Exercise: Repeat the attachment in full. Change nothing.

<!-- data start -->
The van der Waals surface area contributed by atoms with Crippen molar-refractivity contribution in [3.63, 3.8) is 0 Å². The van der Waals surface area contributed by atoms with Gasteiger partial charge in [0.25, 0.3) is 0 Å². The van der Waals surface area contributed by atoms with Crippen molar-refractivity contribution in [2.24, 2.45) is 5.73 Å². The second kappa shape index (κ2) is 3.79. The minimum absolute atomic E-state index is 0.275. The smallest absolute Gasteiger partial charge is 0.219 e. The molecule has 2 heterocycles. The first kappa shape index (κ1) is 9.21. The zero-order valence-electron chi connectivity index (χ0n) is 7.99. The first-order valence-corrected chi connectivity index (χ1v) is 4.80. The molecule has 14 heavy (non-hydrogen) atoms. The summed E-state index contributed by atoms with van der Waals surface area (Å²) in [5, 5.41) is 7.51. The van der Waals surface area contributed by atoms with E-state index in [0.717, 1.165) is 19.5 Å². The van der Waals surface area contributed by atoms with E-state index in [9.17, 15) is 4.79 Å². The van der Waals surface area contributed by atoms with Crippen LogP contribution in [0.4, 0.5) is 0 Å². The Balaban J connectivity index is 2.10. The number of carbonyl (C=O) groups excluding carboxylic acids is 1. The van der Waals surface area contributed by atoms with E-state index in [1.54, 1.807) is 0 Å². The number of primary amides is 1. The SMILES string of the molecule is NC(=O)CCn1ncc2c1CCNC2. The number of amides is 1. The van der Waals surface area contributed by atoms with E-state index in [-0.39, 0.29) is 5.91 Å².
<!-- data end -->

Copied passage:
The van der Waals surface area contributed by atoms with Crippen molar-refractivity contribution in [3.63, 3.8) is 0 Å². The van der Waals surface area contributed by atoms with Gasteiger partial charge in [0.25, 0.3) is 0 Å². The van der Waals surface area contributed by atoms with Crippen molar-refractivity contribution in [2.24, 2.45) is 5.73 Å². The second kappa shape index (κ2) is 3.79. The minimum absolute atomic E-state index is 0.275. The smallest absolute Gasteiger partial charge is 0.219 e. The molecule has 2 heterocycles. The first kappa shape index (κ1) is 9.21. The zero-order valence-electron chi connectivity index (χ0n) is 7.99. The first-order valence-corrected chi connectivity index (χ1v) is 4.80. The molecule has 14 heavy (non-hydrogen) atoms. The summed E-state index contributed by atoms with van der Waals surface area (Å²) in [5, 5.41) is 7.51. The van der Waals surface area contributed by atoms with E-state index in [0.717, 1.165) is 19.5 Å². The van der Waals surface area contributed by atoms with E-state index in [9.17, 15) is 4.79 Å². The van der Waals surface area contributed by atoms with Crippen LogP contribution in [0.4, 0.5) is 0 Å². The Balaban J connectivity index is 2.10. The number of carbonyl (C=O) groups excluding carboxylic acids is 1. The van der Waals surface area contributed by atoms with E-state index in [1.54, 1.807) is 0 Å². The number of primary amides is 1. The SMILES string of the molecule is NC(=O)CCn1ncc2c1CCNC2. The number of amides is 1. The van der Waals surface area contributed by atoms with E-state index in [-0.39, 0.29) is 5.91 Å².